We noticed the road out of the harbour was one way and steep so we headed under the flyover which took us to the other side of the town we and travelled a number of back streets before we hit the Strath Ullie (Melvich) road.
Timespan is a museum, exhibition hall and art gallery.
There is a permanent collection of artefacts, and representations of various aspects of everyday life. It is a good place to spend an hour, longer if the weather is bad. The staff are helpful and try to answer queries from those seeking their ancestors.
Books and souvenirs are on sale too.
Helmsdale has two bridges, the old bridge built by Thomas Telford in 1811 and the new bridge built in 1970. What better name for the museum than 'Time Span' This little museum encorporated a lot in a small space. Outside there is the riverside garden showcasing Scottish herbs and flowers always a favourite with me. Inside charts the history of the village including the 'Gold Rush' and the culture and heritage of the village and its surroundings. There is also an art gallery featuring pottery mainly from local artists, as well as a shop and a place to have a cuppa if you have the time!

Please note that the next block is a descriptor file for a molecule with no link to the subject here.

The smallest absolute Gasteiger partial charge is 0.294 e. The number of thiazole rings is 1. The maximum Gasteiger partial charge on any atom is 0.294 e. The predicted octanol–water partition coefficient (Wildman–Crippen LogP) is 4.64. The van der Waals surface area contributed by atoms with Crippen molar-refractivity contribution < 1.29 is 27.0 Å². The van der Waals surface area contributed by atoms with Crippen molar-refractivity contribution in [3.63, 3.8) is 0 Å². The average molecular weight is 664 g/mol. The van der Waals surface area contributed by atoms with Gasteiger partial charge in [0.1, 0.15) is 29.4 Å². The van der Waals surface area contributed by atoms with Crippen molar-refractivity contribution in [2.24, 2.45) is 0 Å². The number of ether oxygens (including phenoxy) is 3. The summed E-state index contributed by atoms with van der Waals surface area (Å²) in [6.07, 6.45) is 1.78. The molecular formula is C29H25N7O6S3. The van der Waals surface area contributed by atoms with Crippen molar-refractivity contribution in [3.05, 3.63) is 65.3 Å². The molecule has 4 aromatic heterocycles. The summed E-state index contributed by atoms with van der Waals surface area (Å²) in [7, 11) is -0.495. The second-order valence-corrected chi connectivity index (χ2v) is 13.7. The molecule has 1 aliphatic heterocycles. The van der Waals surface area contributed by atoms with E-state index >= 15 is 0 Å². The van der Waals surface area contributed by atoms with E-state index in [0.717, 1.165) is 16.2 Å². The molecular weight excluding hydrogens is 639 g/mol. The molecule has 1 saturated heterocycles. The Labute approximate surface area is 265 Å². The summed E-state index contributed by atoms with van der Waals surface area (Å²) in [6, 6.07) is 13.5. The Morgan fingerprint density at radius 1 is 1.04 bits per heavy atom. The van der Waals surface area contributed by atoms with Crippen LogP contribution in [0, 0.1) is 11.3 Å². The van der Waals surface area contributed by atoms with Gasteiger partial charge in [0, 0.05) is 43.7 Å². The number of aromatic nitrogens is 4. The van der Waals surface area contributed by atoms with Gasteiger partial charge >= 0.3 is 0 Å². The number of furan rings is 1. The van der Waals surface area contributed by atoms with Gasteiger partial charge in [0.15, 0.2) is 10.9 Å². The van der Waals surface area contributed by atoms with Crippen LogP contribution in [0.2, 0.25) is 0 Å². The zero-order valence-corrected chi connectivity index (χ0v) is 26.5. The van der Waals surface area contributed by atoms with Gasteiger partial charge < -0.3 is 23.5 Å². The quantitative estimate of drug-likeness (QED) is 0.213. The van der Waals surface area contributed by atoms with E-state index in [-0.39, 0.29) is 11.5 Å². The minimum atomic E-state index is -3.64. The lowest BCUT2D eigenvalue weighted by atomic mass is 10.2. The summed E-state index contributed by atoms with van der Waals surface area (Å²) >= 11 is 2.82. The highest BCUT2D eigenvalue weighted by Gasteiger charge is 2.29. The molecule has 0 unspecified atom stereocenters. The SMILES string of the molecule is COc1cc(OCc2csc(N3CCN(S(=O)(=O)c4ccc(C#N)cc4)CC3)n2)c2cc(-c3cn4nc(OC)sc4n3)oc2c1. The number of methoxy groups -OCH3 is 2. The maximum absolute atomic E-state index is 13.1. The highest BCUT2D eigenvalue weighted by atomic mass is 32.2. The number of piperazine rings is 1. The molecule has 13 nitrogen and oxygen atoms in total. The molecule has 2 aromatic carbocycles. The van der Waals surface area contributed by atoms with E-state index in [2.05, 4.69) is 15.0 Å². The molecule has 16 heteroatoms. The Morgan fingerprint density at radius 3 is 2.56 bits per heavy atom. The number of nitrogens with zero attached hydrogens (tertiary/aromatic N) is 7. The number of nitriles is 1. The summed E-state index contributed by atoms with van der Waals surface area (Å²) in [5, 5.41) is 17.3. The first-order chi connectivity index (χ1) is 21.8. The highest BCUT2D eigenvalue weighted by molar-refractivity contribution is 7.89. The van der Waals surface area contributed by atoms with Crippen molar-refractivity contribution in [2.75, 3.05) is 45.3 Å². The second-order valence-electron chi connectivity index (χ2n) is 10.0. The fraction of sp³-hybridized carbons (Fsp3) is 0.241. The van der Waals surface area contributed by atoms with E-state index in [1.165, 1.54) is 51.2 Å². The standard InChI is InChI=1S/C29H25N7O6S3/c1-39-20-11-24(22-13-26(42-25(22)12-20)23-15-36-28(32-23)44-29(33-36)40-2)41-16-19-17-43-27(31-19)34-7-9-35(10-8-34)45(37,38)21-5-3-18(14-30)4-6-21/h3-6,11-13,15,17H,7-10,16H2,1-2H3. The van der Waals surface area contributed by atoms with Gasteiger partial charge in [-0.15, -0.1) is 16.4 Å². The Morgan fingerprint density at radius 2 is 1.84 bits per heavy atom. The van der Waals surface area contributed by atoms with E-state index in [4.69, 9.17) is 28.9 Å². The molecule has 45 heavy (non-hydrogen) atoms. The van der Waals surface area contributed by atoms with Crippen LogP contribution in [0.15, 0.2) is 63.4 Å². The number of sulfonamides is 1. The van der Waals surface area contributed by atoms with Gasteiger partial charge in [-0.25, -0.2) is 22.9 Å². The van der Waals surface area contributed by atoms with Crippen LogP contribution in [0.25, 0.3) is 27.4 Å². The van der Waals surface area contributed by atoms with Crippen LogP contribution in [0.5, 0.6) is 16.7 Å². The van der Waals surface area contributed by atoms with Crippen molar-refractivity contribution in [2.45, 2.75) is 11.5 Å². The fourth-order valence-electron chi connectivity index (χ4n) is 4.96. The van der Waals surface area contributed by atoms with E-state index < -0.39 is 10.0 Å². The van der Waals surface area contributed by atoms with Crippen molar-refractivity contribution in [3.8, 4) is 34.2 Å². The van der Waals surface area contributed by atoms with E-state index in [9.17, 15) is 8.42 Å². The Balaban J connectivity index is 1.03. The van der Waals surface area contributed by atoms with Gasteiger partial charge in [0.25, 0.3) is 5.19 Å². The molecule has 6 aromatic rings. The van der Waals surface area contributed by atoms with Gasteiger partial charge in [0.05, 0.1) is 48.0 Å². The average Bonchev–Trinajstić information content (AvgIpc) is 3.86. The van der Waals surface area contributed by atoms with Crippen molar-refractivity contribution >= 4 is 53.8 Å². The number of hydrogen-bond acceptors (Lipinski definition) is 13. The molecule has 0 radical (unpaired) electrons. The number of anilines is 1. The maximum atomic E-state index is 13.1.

Open Monday to Saturday 10.00 to 17.00 and Sunday 12.00 - 17.00 from 21st. March to 25th. October. Closed in Winter. Admission is free - I think because we didn't have to pay - I do hope we didn't pass by any charges!
We got our first glimpse of the towering war memorial from our riverside walk. We both thought it was a Church Tower and wondered why such a big tower for a Church in a tiny village. A few minutes later we heard the wonderous melody of the bells which chimed every fifteen minutes. While walking through Helmsdale to Cooper Park we found our clock tower. I have never encountered a War Memorial quite like this one both in height and melody. The Memorial was built in 1924 to commemorate the fallen in the 'Great War' and became a listed building in 1970. The tower is so tall it can be viewed from any part of the village and its cheery chimes accompanied us on our visit around this pretty village. Not the prettiest of Memorials but one which had sound effects and a great impact on us.
Helmsdale village is a very pretty place especially during good weather which we were fortunate to have on our summer visit. The village which was created by the Sutherland Estates dates back to 1814., and is set out in a grid pattern with the main street (Dunrobin Street) running through the middle. Most of the buildings including the hotels date back to the same period and are rather eye catching with their lovely details. The best place to view the village with its tiny streets is from the high vantage point of Cooper Park which is where the old Helmsdale castle once stood long before the village exsisted.